Home loan sizes see their biggest slide since 2000: Finder.com.au

Home loan sizes see their biggest slide since 2000: Finder.com.au
Home loan sizes see their biggest slide since 2000: Finder.com.au

The average size of the home loan is falling across Australia, the most dramatic slide since 2000, reveals a report by a leading comparison website using ABS data.

An analysis of data from the Australian Bureau of Statistics shows the national average home loan size now sitting at $357,200, a slide of 4.08% in February from the previous month, according to finder.com.au.

In fact, the national home loan size has declined by 7.71% in total in the past three months to February, or $29,100 – which is the biggest three-month drop since May-July 2000, when the national average declined 7.74%. 

It is also the first time the average loan size has dropped by more than 1% in three consecutive months.

South Australia was the only state where the size of home loans increased, with a hike of 0.62% in February.

The sharpest decline was in New South Wales, where the average home loan size dropped by 5.75% in February. It dropped 10.15%, or $45,500, in the last quarter – the biggest decline on record.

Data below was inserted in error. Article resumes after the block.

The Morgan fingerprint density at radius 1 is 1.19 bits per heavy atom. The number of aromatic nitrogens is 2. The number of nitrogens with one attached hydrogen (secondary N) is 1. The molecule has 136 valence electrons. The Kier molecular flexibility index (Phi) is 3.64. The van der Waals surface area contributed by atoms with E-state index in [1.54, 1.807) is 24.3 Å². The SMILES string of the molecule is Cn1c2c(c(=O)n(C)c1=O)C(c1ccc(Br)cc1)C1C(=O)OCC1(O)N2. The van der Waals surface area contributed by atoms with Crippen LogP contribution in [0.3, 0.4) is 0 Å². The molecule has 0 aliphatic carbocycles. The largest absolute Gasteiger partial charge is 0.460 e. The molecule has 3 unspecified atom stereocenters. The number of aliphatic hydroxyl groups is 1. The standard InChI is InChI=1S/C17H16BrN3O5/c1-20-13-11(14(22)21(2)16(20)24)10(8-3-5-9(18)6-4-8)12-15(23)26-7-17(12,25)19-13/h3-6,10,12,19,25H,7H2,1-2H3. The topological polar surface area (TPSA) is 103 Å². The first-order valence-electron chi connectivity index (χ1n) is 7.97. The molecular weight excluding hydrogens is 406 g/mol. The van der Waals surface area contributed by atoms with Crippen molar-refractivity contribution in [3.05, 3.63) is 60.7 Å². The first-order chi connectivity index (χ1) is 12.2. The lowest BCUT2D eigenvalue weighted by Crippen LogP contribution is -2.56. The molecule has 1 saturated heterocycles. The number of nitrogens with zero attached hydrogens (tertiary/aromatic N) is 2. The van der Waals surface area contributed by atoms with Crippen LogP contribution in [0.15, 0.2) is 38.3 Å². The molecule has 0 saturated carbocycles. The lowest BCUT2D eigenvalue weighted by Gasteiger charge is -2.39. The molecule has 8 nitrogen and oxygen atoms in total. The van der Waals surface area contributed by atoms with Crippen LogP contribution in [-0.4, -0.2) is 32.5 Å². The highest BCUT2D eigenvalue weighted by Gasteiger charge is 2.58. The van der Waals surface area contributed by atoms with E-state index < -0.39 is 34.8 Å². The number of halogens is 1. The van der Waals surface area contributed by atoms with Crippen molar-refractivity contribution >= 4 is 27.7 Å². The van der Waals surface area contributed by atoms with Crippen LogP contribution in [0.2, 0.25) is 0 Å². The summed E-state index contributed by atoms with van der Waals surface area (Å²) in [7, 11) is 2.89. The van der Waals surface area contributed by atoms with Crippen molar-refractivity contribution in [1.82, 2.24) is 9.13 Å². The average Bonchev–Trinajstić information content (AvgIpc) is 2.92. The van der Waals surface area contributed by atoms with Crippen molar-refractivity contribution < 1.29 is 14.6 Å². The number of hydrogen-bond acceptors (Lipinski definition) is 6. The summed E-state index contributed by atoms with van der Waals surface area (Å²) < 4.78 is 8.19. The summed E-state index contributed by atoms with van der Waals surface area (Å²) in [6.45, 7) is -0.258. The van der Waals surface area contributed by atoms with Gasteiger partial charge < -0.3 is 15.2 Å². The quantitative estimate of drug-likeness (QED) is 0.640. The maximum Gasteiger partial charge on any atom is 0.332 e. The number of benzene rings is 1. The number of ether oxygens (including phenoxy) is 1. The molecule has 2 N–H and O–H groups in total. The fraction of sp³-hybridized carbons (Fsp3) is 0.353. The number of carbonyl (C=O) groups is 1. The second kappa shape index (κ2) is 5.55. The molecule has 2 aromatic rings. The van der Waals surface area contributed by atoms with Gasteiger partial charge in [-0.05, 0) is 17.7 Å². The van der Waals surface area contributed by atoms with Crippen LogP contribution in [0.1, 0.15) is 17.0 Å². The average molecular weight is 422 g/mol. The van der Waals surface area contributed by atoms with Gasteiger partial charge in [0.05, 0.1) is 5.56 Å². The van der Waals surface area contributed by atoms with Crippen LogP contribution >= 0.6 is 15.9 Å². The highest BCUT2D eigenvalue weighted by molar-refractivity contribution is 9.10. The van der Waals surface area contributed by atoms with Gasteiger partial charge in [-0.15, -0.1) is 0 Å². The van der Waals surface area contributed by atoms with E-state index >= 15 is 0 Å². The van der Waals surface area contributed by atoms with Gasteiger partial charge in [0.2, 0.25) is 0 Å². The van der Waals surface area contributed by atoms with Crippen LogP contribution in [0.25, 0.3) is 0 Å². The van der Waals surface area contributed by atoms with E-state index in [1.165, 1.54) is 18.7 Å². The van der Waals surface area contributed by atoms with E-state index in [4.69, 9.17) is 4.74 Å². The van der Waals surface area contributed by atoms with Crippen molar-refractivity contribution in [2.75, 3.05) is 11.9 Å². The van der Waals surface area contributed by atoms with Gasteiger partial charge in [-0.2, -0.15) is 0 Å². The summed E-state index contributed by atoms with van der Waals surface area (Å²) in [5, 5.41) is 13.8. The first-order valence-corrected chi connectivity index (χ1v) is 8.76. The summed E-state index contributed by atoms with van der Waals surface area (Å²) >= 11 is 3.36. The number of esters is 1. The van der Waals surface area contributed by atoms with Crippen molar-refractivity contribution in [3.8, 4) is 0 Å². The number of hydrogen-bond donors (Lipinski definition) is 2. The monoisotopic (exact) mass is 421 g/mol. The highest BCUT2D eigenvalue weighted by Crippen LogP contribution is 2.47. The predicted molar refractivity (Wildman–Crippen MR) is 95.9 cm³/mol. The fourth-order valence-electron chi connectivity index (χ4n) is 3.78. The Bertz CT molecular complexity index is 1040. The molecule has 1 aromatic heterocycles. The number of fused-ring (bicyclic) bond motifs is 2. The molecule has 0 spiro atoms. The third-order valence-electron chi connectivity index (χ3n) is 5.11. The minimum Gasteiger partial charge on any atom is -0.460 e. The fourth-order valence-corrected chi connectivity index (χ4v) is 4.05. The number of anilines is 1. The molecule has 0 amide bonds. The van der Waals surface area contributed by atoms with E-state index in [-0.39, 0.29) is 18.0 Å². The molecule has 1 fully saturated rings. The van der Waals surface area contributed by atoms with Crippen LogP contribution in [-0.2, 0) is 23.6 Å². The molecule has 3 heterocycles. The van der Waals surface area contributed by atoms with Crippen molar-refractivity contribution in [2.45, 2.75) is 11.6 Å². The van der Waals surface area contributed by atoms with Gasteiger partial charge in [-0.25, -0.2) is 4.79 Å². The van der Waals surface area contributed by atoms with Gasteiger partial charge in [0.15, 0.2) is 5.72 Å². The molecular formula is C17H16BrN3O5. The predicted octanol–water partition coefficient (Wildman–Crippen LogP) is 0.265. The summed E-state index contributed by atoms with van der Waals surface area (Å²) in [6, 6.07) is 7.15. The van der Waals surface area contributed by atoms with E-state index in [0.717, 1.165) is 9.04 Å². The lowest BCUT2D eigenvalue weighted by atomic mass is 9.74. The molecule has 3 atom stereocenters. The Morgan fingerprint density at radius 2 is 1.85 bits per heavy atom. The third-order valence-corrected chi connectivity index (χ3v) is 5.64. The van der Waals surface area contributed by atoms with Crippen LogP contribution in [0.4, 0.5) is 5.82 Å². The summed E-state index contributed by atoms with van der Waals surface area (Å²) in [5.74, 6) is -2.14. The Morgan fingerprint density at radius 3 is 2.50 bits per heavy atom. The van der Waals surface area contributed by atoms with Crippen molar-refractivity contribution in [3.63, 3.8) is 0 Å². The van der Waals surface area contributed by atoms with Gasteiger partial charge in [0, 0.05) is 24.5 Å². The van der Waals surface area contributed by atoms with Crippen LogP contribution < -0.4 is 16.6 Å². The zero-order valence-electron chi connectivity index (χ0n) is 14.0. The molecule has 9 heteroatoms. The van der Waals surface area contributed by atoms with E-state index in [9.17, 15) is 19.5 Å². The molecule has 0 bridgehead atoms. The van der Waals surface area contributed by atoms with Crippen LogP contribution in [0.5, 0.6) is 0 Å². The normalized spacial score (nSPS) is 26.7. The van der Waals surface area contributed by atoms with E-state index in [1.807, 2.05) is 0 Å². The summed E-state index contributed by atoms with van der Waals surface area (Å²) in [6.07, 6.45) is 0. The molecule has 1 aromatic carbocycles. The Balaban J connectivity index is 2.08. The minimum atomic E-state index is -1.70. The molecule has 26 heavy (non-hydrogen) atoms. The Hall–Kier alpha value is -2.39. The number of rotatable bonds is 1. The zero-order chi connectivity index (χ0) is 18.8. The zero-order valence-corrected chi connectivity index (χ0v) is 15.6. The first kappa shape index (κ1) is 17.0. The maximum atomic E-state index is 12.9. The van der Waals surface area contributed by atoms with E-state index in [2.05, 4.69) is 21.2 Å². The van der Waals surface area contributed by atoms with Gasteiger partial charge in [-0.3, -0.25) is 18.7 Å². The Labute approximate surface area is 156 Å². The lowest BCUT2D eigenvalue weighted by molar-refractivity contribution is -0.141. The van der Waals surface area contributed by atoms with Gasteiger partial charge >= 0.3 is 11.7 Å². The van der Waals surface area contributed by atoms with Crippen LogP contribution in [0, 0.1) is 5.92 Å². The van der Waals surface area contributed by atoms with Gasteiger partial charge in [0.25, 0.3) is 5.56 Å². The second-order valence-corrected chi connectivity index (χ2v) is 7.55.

On this three-month timescale, home loan sizes are down in every state in Australia. Victoria and Queensland are down around 6%, while South Australia, Western Australia and Tasmania are down 2-3%.

The impact of tougher bank lending policies introduced during mid-2015 is finally being felt, says Bessie Hassan, money expert at finder.com.au.

“A cooling property market has led to shrinking maximum loan sizes following the Australian Prudential Regulatory Authority’s changes to investment lending,” she said.  

“Banks are scrutinising new loan applications more closely, taking a tougher line when assessing borrowers income.”

This is thought to be a key reason the housing market has been decelerating. Latest figures from CoreLogic show the rate of house price growth is slowing year-on-year – March data reveals that median capital city prices rose just 0.2%.

Data from credit reporting bureau Veda also shows that the demand for mortgages slowed significantly in the last quarter of 2015, with growth in mortgage applications decreasing by 2.9% compared to December quarter 2014. This is the second quarterly decline in a row.

“The upshot of this is that the home loan market will be under pressure, and banks will be eager to secure new customers,” says Hassan. “This could lead to an increase in housing affordability with interest rates declining even further.”

“We’re seeing variable home loan rates as low as 3.69% being offered by Mortgage House for 12 months – the lowest rates we’ve seen in years. 

“This could be a great time for first time buyers to flex their muscles as low interest rates and cooling property prices boost their purchasing power.”

 

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